Packaging contributes to sustainable growth

Interview to Philip Bautil, Managing Director DS Smith Packaging Benelux.

Consumers are becoming increasingly aware of the environment. And in e-commerce, their concerns turn around the type of packaging they receive. Is it the packaging not too big for the product ordered? Does it not contain unnecessary padding? What material is it made of?

"The question that the producers of packaging get is: how can we ensure that our agency is as sustainable as possible?", says Philip Bautil, Managing Director DS Smith Packaging Benelux. "It's all about the material of the packaging. Important, but what many companies forget is the entire journey that the packaging takes. From raw material extraction to production, from the packing table to the consumer and from recycling to reuse. The question of making this entire journey more sustainable is much more relevant." One  example is the fashion industry, which has a lot of returns returns. The moment this return flow is managed well, you can make part of the journey more sustainable. "A lot of the packaging is not designed for easy returns, so a customer has to use a lot of tape to get the return  safely. While there are many possibilities to design a package in such a way that the consumer does not need extra tape for this. These constructions also ensure that the returns department has less handling and can therefore process more packages per hour. A double profit, in other words."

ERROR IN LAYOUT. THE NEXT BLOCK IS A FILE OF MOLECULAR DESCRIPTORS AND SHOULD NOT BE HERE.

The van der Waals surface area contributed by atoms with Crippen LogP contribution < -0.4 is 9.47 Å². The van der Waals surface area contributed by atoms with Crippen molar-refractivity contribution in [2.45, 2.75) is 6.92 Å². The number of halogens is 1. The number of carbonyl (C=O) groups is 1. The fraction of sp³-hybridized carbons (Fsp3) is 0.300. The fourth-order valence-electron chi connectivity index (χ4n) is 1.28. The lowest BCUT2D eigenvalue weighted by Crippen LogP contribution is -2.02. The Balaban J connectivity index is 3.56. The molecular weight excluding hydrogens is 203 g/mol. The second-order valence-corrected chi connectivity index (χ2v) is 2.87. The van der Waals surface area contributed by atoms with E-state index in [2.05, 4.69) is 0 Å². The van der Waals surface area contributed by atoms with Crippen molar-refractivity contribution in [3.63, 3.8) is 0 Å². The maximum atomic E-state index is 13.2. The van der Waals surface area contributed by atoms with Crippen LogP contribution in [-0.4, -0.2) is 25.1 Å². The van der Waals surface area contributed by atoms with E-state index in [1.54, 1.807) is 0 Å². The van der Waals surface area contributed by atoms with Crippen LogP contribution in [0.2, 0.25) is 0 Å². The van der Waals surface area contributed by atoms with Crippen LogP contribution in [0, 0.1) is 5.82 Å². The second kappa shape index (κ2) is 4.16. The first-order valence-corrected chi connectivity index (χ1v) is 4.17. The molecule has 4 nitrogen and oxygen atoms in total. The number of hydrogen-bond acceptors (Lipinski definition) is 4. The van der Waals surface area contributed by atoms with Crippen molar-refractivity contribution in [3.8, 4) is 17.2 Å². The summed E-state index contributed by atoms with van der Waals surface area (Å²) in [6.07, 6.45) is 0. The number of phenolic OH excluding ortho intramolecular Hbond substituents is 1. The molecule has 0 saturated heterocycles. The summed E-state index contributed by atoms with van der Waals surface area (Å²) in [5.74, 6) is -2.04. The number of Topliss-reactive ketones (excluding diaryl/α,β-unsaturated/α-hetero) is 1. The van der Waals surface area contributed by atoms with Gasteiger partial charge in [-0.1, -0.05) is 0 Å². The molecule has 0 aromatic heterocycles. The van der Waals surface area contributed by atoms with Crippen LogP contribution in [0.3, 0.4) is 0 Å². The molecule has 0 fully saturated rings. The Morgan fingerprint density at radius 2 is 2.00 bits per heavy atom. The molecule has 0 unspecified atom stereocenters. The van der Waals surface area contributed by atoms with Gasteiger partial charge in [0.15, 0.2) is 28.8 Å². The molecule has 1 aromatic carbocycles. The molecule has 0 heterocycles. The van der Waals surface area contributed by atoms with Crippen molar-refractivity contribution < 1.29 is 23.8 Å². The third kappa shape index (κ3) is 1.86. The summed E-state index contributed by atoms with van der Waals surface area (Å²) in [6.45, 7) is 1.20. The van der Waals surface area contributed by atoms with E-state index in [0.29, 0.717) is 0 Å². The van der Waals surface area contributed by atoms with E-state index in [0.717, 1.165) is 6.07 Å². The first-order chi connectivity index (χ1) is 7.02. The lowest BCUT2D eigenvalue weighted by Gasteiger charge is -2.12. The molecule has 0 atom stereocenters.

DS Smith recycling of cardboard boxes.jpg

Padding material is also a thorn in the side of many consumers, Bautil continues. "Many consider it harmful to the environment and unnecessary. But as soon as you remove the filling material and damage the product, you end up doing more damage to the environment than with filling material. Webshops can request a test for this. When testing without padding, we often see that the padding is not necessary. When this is the case, the packaging can also be made smaller. Testing is therefore important in order to ultimately make the entire journey of the packaging more sustainable. Moreover, less padding material also means less handling and lower costs."

By taking a critical look together at the role of packaging in the entire supply cycle, packaging producers and webshops can focus on managing growth, Bautil concludes. "Getting the huge amount of parcels out of the door every day is a challenge for many online shops. It is then important to look at where the bottlenecks lie in the journey of the packages. If, for example, you sell clothes and your growth rate is twice as high, returns will also increase twice as fast. If the bottleneck is in the packaging department, for example, then you need to look at packaging that can be set up quickly with a minimum amount of padding. There are countless other possibilities with which you can contribute to sustainable growth and (retaining) profits for the company.


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